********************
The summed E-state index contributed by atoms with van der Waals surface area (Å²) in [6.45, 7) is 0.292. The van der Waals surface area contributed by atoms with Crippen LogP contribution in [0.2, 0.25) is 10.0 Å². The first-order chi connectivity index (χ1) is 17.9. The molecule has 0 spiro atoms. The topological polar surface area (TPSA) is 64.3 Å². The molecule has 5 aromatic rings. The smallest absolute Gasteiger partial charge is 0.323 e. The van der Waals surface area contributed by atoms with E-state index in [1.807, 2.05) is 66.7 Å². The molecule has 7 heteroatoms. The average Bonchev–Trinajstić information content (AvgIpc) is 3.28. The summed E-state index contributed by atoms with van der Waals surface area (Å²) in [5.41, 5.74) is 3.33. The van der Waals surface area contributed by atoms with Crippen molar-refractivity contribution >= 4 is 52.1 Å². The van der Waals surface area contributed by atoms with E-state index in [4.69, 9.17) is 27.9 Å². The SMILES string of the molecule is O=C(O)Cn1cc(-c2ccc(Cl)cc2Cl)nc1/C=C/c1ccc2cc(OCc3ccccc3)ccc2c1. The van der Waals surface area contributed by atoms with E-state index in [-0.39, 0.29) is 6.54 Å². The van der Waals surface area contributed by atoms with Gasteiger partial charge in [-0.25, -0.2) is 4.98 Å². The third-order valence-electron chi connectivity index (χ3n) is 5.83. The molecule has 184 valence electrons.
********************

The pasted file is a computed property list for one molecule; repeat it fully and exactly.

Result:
The summed E-state index contributed by atoms with van der Waals surface area (Å²) in [6.45, 7) is 0.292. The van der Waals surface area contributed by atoms with Crippen LogP contribution in [0.2, 0.25) is 10.0 Å². The first-order chi connectivity index (χ1) is 17.9. The molecule has 0 spiro atoms. The topological polar surface area (TPSA) is 64.3 Å². The molecule has 5 aromatic rings. The smallest absolute Gasteiger partial charge is 0.323 e. The van der Waals surface area contributed by atoms with E-state index in [1.807, 2.05) is 66.7 Å². The molecule has 7 heteroatoms. The average Bonchev–Trinajstić information content (AvgIpc) is 3.28. The summed E-state index contributed by atoms with van der Waals surface area (Å²) in [5.41, 5.74) is 3.33. The van der Waals surface area contributed by atoms with Crippen molar-refractivity contribution >= 4 is 52.1 Å². The van der Waals surface area contributed by atoms with E-state index in [4.69, 9.17) is 27.9 Å². The SMILES string of the molecule is O=C(O)Cn1cc(-c2ccc(Cl)cc2Cl)nc1/C=C/c1ccc2cc(OCc3ccccc3)ccc2c1. The van der Waals surface area contributed by atoms with E-state index in [-0.39, 0.29) is 6.54 Å². The van der Waals surface area contributed by atoms with Gasteiger partial charge in [-0.25, -0.2) is 4.98 Å². The third-order valence-electron chi connectivity index (χ3n) is 5.83. The molecule has 184 valence electrons.